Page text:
Increasingly more students are struggling with the added weight of debt incurred while attending school. Although there are bursaries and scholarships available, sometimes it’s not enough. Students are disappointed with the growing cost of education. Those attending The College of New Caledonia face new service fees and a two per cent tuition hike next year.
The Chairperson of the CNC Student’s Union, Nathan Giede, says there needs to be support from the government. “It is not fair to students, it’s passing costs on that ought to be born by the larger base through the provincial government and even through the federal government if it chooses to put grants to that.”
The problem for students is that many struggle with the cost of their education and develop bad spending habits which could haunt them for the rest of their lives.
David Low with AAA Credit Counsellors & Debt Consultants says students can’t approach a loan as if it’s ‘free money,’ but instead have to live within their means. “We would set them up on a budget. They need to know how much money to allot for the student loans, they need to know how much money to allot for living, and they need to live within that.”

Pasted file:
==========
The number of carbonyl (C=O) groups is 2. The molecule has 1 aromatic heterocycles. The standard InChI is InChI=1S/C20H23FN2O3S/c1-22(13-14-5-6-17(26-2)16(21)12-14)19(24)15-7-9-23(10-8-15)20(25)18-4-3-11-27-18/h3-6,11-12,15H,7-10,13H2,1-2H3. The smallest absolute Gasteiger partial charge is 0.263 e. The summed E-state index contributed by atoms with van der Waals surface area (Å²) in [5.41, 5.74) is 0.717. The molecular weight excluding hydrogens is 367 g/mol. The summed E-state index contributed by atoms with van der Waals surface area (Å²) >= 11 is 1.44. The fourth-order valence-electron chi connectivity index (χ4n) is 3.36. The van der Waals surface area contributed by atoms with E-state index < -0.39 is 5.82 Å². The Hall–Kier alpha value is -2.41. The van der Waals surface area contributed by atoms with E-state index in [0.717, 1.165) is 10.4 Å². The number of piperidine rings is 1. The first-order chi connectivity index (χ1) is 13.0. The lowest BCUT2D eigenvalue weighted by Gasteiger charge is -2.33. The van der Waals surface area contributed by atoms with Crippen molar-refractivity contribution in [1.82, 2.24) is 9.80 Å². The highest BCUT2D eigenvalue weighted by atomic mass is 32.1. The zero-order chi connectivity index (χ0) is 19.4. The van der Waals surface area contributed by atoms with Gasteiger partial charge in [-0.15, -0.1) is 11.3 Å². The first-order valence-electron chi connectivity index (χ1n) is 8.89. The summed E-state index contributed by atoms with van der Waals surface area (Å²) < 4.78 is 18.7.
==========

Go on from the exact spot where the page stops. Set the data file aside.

The average post-secondary graduate incurs roughly $25,000 of debt which makes budgeting even more important. According to the Canada Student Loan Program, students in B.C. accumulate the highest debt in the country at around $35,000. It takes some students anywhere from 10 to 20 years to pay off their student loans.